Out-of-plane heat transfer in van der Waals stacks through electron-hyperbolic phonon coupling

Klaas-Jan Tielrooij, Niels C. H. Hesp, Alessandro Principi, Mark B. Lundeberg, Eva A. A. Pogna, Luca Banszerus, Zoltan Mics, Mathieu Massicotte, Peter Schmidt, Diana Davydovskaya, David G. Purdie, Ilya Goykhman, Giancarlo Soavi, Antonio Lombardo, Kenji Watanabe, Takashi Taniguchi, Mischa Bonn, Dmitry Turchinovich, Christoph Stampfer, Andrea C. FerrariGiulio Cerullo, Marco Polini, Frank H. L. Koppens

Research output: Contribution to journalArticlepeer-review

Abstract

Van der Waals heterostructures have emerged as promising building blocks that offer access to new physics, novel device functionalities and superior electrical and optoelectronic properties 1-7 . Applications such as thermal management, photodetection, light emission, data communication, high-speed electronics and light harvesting 8-16 require a thorough understanding of (nanoscale) heat flow. Here, using time-resolved photocurrent measurements, we identify an efficient out-of-plane energy transfer channel, where charge carriers in graphene couple to hyperbolic phonon polaritons 17-19 in the encapsulating layered material. This hyperbolic cooling is particularly efficient, giving picosecond cooling times for hexagonal BN, where the high-momentum hyperbolic phonon polaritons enable efficient near-field energy transfer. We study this heat transfer mechanism using distinct control knobs to vary carrier density and lattice temperature, and find excellent agreement with theory without any adjustable parameters. These insights may lead to the ability to control heat flow in van der Waals heterostructures.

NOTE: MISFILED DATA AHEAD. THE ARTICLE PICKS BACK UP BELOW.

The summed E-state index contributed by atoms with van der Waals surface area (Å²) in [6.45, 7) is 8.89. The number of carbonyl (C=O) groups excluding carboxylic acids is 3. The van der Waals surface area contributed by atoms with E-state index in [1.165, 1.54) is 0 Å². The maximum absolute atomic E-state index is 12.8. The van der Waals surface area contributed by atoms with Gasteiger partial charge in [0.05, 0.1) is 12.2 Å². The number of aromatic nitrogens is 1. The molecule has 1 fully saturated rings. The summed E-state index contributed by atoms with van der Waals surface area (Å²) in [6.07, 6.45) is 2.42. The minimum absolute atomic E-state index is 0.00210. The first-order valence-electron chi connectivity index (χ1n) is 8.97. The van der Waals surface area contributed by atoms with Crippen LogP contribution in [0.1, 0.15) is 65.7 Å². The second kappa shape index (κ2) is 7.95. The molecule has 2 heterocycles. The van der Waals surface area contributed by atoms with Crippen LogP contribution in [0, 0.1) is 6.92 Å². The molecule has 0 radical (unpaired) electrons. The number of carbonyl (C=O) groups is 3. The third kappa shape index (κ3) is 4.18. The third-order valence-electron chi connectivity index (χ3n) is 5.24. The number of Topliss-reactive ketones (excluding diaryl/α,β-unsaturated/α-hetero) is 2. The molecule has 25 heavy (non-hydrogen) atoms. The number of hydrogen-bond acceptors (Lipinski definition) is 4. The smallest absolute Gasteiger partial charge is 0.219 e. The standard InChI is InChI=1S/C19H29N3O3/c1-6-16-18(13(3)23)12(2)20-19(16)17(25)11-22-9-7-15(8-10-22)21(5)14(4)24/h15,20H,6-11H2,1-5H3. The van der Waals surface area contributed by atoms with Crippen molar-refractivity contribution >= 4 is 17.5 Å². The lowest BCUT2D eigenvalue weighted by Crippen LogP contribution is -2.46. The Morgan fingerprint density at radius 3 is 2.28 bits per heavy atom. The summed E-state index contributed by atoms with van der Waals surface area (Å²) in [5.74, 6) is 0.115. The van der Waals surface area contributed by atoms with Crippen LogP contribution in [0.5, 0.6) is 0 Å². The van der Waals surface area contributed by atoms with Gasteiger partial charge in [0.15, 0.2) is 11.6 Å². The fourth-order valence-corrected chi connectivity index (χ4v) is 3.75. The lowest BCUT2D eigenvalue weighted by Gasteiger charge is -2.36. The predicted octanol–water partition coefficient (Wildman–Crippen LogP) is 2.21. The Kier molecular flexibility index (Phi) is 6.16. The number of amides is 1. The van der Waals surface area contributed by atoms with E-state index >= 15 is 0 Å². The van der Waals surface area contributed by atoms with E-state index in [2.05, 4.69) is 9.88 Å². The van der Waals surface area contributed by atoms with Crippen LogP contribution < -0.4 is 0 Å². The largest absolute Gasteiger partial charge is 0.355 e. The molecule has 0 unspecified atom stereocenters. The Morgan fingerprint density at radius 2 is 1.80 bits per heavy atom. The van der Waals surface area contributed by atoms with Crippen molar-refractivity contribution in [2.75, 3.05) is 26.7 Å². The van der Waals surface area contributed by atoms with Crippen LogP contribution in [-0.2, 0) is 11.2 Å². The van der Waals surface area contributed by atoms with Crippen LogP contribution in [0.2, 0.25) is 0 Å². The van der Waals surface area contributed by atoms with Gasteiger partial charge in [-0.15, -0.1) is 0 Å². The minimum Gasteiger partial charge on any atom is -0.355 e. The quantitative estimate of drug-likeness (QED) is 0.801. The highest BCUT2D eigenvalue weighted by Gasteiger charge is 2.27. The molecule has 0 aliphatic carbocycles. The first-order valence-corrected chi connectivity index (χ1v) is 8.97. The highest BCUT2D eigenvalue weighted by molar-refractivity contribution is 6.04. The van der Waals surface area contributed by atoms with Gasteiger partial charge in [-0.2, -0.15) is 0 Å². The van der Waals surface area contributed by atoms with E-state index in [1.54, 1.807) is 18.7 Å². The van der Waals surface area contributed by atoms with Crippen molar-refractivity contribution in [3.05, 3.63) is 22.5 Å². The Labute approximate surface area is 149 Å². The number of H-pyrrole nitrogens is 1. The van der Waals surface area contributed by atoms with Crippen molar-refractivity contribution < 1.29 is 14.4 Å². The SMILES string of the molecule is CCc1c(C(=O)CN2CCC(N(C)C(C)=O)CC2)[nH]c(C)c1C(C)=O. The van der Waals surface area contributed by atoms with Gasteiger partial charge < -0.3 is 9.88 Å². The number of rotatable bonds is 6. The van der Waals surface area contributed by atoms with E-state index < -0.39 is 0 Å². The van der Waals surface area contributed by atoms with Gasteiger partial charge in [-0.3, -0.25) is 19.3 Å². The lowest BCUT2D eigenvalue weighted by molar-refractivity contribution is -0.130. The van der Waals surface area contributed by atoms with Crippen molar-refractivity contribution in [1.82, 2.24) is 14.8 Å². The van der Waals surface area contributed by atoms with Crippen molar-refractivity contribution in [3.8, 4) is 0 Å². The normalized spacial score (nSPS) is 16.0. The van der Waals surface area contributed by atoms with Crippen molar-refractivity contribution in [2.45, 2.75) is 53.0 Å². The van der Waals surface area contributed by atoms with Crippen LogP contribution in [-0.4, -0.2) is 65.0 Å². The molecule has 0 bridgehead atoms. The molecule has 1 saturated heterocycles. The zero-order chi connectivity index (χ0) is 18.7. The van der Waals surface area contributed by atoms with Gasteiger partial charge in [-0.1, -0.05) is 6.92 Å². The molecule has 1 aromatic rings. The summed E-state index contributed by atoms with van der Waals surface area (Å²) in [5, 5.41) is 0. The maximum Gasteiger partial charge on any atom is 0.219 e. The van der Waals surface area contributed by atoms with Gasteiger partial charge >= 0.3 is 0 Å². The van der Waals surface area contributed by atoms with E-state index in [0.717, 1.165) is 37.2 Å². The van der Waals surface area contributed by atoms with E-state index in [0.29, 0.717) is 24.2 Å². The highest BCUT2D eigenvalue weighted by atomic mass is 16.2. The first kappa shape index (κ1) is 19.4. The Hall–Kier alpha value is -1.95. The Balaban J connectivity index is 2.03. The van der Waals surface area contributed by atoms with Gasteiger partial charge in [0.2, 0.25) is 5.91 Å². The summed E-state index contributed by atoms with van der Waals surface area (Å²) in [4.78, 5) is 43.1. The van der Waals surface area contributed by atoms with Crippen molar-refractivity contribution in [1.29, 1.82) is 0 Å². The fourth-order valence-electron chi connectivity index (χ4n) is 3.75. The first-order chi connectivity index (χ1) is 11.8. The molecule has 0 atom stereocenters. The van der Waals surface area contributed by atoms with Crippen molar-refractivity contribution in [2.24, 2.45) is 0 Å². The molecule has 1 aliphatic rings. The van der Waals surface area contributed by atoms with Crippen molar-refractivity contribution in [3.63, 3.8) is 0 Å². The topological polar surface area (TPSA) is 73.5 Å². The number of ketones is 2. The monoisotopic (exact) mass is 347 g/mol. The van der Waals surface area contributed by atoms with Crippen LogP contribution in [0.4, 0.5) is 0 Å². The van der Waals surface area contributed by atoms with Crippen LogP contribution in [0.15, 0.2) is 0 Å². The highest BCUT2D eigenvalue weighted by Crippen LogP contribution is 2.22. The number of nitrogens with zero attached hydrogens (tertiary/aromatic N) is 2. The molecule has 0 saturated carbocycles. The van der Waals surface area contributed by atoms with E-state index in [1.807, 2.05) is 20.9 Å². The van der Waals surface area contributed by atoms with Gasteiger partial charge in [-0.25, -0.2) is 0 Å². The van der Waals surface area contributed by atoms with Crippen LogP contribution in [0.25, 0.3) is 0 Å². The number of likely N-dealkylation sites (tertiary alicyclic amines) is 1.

Original languageEnglish
Pages (from-to)41-+
Number of pages6
JournalNature Nanotechnology
Volume13
Issue number1
DOIs
StatePublished - 1 Jan 2018
Externally publishedYes

All Science Journal Classification (ASJC) codes

  • Condensed Matter Physics
  • Bioengineering
  • Atomic and Molecular Physics, and Optics
  • Electrical and Electronic Engineering
  • Biomedical Engineering
  • General Materials Science

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